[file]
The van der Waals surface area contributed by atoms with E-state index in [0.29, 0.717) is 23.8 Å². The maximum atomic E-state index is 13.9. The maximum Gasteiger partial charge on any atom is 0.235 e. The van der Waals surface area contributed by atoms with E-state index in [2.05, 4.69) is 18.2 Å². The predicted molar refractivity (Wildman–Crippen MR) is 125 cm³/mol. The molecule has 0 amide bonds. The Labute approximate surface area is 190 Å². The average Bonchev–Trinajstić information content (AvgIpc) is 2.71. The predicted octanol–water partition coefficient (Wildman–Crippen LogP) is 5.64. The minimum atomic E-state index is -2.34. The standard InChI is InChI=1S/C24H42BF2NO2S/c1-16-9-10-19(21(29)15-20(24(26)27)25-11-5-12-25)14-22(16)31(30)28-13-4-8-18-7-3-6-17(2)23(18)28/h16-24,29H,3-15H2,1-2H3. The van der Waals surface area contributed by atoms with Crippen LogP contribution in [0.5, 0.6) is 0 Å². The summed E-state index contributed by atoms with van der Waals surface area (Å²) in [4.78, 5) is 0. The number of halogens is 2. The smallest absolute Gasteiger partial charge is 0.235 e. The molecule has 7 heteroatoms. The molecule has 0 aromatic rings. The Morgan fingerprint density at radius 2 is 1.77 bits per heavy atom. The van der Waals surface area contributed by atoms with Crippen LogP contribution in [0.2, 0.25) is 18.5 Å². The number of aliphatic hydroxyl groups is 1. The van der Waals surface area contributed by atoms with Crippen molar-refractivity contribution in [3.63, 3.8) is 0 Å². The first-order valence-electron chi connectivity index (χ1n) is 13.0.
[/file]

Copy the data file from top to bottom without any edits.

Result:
The van der Waals surface area contributed by atoms with E-state index in [0.29, 0.717) is 23.8 Å². The maximum atomic E-state index is 13.9. The maximum Gasteiger partial charge on any atom is 0.235 e. The van der Waals surface area contributed by atoms with E-state index in [2.05, 4.69) is 18.2 Å². The predicted molar refractivity (Wildman–Crippen MR) is 125 cm³/mol. The molecule has 0 amide bonds. The Labute approximate surface area is 190 Å². The average Bonchev–Trinajstić information content (AvgIpc) is 2.71. The predicted octanol–water partition coefficient (Wildman–Crippen LogP) is 5.64. The minimum atomic E-state index is -2.34. The standard InChI is InChI=1S/C24H42BF2NO2S/c1-16-9-10-19(21(29)15-20(24(26)27)25-11-5-12-25)14-22(16)31(30)28-13-4-8-18-7-3-6-17(2)23(18)28/h16-24,29H,3-15H2,1-2H3. The van der Waals surface area contributed by atoms with Crippen LogP contribution in [0.5, 0.6) is 0 Å². The summed E-state index contributed by atoms with van der Waals surface area (Å²) in [4.78, 5) is 0. The number of halogens is 2. The smallest absolute Gasteiger partial charge is 0.235 e. The molecule has 7 heteroatoms. The molecule has 0 aromatic rings. The Morgan fingerprint density at radius 2 is 1.77 bits per heavy atom. The van der Waals surface area contributed by atoms with Crippen LogP contribution in [0.2, 0.25) is 18.5 Å². The number of aliphatic hydroxyl groups is 1. The van der Waals surface area contributed by atoms with Crippen molar-refractivity contribution in [3.63, 3.8) is 0 Å². The first-order valence-electron chi connectivity index (χ1n) is 13.0.